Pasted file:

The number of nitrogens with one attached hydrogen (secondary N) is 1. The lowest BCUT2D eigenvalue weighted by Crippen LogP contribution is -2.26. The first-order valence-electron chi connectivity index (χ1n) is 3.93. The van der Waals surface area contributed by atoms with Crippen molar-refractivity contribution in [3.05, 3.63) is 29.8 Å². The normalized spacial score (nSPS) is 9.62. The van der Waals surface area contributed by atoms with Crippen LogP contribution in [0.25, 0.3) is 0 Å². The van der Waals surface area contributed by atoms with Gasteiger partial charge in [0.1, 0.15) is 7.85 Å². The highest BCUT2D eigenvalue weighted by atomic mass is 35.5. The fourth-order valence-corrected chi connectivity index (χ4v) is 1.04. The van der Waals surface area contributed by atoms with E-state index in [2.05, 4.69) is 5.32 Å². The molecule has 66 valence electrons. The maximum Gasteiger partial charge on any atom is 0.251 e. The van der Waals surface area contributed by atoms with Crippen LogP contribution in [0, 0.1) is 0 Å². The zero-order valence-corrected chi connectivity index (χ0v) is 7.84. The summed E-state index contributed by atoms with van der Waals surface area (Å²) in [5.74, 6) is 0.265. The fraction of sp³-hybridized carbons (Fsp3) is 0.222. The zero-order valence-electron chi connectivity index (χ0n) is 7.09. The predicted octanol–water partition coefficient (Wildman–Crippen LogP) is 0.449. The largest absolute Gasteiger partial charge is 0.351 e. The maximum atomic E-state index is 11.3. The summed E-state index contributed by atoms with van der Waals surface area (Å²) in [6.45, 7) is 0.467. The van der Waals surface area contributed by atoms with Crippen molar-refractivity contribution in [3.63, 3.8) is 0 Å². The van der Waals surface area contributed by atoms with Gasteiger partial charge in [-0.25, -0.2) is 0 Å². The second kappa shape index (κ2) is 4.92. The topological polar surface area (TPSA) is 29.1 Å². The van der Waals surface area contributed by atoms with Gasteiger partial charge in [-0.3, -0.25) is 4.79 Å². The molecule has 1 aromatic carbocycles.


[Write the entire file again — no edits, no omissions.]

The number of nitrogens with one attached hydrogen (secondary N) is 1. The lowest BCUT2D eigenvalue weighted by Crippen LogP contribution is -2.26. The first-order valence-electron chi connectivity index (χ1n) is 3.93. The van der Waals surface area contributed by atoms with Crippen molar-refractivity contribution in [3.05, 3.63) is 29.8 Å². The normalized spacial score (nSPS) is 9.62. The van der Waals surface area contributed by atoms with Crippen LogP contribution in [0.25, 0.3) is 0 Å². The van der Waals surface area contributed by atoms with Gasteiger partial charge in [0.1, 0.15) is 7.85 Å². The highest BCUT2D eigenvalue weighted by atomic mass is 35.5. The fourth-order valence-corrected chi connectivity index (χ4v) is 1.04. The van der Waals surface area contributed by atoms with E-state index in [2.05, 4.69) is 5.32 Å². The molecule has 66 valence electrons. The maximum Gasteiger partial charge on any atom is 0.251 e. The van der Waals surface area contributed by atoms with Crippen LogP contribution in [0, 0.1) is 0 Å². The zero-order valence-corrected chi connectivity index (χ0v) is 7.84. The summed E-state index contributed by atoms with van der Waals surface area (Å²) in [5.74, 6) is 0.265. The fraction of sp³-hybridized carbons (Fsp3) is 0.222. The zero-order valence-electron chi connectivity index (χ0n) is 7.09. The predicted octanol–water partition coefficient (Wildman–Crippen LogP) is 0.449. The largest absolute Gasteiger partial charge is 0.351 e. The maximum atomic E-state index is 11.3. The summed E-state index contributed by atoms with van der Waals surface area (Å²) in [6.45, 7) is 0.467. The van der Waals surface area contributed by atoms with Crippen molar-refractivity contribution in [3.63, 3.8) is 0 Å². The van der Waals surface area contributed by atoms with Gasteiger partial charge in [-0.25, -0.2) is 0 Å². The second kappa shape index (κ2) is 4.92. The topological polar surface area (TPSA) is 29.1 Å². The van der Waals surface area contributed by atoms with Gasteiger partial charge in [-0.3, -0.25) is 4.79 Å². The molecule has 1 aromatic carbocycles.